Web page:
Leadership as Choice – Part II

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To begin, let’s look at the contexts in which leadership choices take place. Many of us have been asked a variation of the question – “who are you as a leader?” This is a difficult question, and in honesty, an unfair question. We carry multiple lenses and identities, shaped by our context, that inform the answer. Trying to grasp our sense of leadership from a sea of information often results in aspirational answers that do not reflect reality.

A different way to examine who we are as leaders is to dive into a set of context-based questions. For example, asking the questions: Who are you as a leader in your family? Who are you as a leader when you are in a meeting? Who are you as a leader with someone you disagree with? Who are you as a leader when you face uncertainty?

These questions move us from abstract to concrete thoughts. We begin to see the answer to who we are as leaders from experience as opposed to aspiration. This allows for specific, moment-based thinking that shines light on our daily choices. When we see leadership at this level, we can begin to examine more deeply if we are showing up as we intend to. Are you showing up in these moments as the leader you intend to be? As the leader you need to be?

In my own life, I analyze my daily decisions on the “best test.” As Robert Greenleaf (the pioneer of Servant Leadership) named, “The best test: Do those served grow as persons? Do they, while being served, become freer, healthier, wiser, more autonomous, more likely themselves to become servants*?”  This test serves as a barometer for daily and moment-to-moment decision making, forcing me to question decisions as beneficial to others or to myself; am I making lives better, or aren’t I? Did others benefit because of the decisions I made, or not? The real benefit here is that I become conscious of my daily decisions, no longer a victim to rote daily routine decision making. I become aware of my leadership in moments, and this awareness then scales back up to the broader context.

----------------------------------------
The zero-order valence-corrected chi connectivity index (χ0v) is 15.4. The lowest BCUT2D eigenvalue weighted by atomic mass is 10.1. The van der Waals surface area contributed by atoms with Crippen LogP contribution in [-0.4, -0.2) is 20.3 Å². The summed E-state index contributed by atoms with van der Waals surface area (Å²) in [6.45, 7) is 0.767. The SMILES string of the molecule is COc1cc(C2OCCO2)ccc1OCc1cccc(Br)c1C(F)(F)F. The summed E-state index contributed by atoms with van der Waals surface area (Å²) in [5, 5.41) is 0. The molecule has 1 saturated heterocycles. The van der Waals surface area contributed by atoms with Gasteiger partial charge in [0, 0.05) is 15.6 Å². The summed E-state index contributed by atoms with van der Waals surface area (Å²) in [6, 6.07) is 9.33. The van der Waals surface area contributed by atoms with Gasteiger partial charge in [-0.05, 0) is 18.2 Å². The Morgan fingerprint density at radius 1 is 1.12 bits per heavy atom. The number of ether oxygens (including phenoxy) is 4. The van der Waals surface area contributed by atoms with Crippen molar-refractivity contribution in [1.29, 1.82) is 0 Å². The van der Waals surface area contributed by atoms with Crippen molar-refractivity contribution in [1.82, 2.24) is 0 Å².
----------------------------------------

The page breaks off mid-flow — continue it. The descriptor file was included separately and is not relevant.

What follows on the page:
Seeing ourselves as a leader in moments, we can begin to explore how daily choices inform who we want to be as leaders, and how who we want to be as leaders instructs our daily choices. This back-and-forth between the larger picture and specific decisions means we are awake and examining our leadership at all levels all the time. With greater examination, we are more apt to make decisions that benefit others more often.

*The term “servant” carries with it unfortunate connotations and history that cannot be ignored. Despite my disagreement with the term that isolates others and/or conjures difficult experiences and memories for significant populations, the message of “serving others” rings true as a powerful framework in decision making and in leadership. 

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Dave Newell is director of the Chidsey Center for Leadership Development.

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